LVC freshman is goal orientedMay 4th, 2012 | By La Vie | Category: Sports
When he was in high school, Brandon Karess ’15 knew a thing or two about being the odd man out. That didn’t stop him, however, from pursuing his goals and succeeding in a sport that, as stereotyped by Americans, is strictly for women.
Finding his talent was actually an accident. As a freshman, Brandon had already established himself as an athlete at William Allen High School in Allentown, Pa. Things changed, however, when he agreed to play goalie for the day with a few female classmates who were playing indoor field hockey after school.
“It was a joke,” Brandon said, “but after playing for a little bit I realized it could turn into something a lot more serious.”
Despite the fact that William Allen’s only field hockey team was for girls, Brandon decided to attend try-outs anyway. Title IX, which states that “no person in the United States shall, on the basis of sex, be excluded from participation in, be denied the benefits of, or be subjected to discrimination under any education program or activity receiving Federal financial assistance” allowed him to do so. During his first season, Brandon, who was a sophomore, didn’t get a lot of playing time. He was determined to show his coach that he deserved a chance though, so he got to work during the offseason.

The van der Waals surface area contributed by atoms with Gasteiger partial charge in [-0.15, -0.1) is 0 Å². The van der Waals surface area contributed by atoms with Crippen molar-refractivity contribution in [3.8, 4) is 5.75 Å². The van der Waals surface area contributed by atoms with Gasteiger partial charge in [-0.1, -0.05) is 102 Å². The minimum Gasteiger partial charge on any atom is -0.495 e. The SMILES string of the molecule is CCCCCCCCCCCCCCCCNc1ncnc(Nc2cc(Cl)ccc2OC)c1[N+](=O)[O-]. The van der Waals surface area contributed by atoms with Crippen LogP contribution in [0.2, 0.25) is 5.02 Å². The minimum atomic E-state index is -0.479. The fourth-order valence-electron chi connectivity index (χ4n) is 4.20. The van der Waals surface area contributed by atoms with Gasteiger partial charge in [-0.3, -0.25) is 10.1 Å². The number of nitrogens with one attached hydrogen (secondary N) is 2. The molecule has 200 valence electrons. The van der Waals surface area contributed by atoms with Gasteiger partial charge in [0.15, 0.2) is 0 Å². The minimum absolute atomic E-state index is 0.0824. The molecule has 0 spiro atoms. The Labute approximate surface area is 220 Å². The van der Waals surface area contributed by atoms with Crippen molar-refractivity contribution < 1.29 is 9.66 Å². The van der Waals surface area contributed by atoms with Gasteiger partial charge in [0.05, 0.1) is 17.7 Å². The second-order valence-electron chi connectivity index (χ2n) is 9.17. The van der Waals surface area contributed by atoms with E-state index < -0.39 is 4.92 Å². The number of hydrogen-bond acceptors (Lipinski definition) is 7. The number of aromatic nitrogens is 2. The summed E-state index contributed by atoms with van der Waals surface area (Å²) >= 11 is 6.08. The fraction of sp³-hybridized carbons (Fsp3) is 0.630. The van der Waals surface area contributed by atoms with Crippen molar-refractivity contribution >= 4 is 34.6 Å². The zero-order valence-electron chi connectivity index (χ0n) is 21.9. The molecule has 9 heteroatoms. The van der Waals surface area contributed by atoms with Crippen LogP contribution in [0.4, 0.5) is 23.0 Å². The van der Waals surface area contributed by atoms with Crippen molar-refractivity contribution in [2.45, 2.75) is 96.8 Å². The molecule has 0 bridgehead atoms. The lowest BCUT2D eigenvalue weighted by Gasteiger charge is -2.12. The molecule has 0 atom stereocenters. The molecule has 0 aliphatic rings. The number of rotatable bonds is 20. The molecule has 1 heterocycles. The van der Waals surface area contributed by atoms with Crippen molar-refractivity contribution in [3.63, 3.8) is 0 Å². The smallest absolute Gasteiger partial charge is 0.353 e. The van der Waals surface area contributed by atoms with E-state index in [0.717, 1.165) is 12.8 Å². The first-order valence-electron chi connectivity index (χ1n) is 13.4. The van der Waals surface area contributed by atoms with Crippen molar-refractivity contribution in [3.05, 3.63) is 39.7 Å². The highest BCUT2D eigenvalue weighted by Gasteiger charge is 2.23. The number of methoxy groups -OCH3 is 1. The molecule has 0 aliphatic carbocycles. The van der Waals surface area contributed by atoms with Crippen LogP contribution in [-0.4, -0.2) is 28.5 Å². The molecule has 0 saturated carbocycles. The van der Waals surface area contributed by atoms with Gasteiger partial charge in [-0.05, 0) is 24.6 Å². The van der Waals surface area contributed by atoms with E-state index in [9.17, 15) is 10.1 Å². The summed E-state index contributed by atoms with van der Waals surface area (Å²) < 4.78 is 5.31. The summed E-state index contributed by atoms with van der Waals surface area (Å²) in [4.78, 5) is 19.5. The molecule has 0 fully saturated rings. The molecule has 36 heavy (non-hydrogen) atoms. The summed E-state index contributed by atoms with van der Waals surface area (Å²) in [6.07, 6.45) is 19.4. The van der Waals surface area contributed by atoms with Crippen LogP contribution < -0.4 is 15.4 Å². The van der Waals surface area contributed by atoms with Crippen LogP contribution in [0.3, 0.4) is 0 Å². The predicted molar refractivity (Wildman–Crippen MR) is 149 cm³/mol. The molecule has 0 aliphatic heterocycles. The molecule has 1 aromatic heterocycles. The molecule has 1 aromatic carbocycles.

“I basically taught myself and eventually started to figure things out. I needed more experience, so I started playing in tournaments,” he said.
He also had a little help from his friend Lucas, another male on William Allen’s team, who happened to be a member of the men’s USA Under-16 squad.
By the end of the summer of 2009, Brandon took a risk and attended a try-out for the USA men’s U-16 team. He was thrilled when he made the cut.
Brandon’s attention from the national coaches was noted by his high school coach. He had drastically improved and rightfully earned a starting spot for William Allen.
“The girls accepted me, and it wasn’t really awkward because they had played with Lucas before. I had a brother-sister relationship with most of the girls,” Brandon said.
But his presence wasn’t welcomed by everyone. Parents of opponents were particularly hard on Brandon and were often very vocal about their contempt for him.
“I actually got a few death threats, but you just have to block those kinds of things out,” he said.
The threats didn’t stop him. Instead, they motivated him to move on to bigger and better things.
Brandon’s involvement with USA field hockey increased in 2010. His first official game with the team took place at the February 2010 Pan-American games held in Mexico. Though it was predicted that USA would have the worst team in the tournament, Brandon lead his team to an underdog win against Chile.
In the second game of the tournament, USA played a 10-2 favorite Argentina and eventually lost 3-1. However, the team rebounded and won the remaining games of the tournament, sending them to the finals as an unlikely opponent and earning a rematch with Argentina.
“That championship was my most memorable game. There was just so much emotion in that atmosphere. It was unbelievable that I had made it that far,” Brandon said.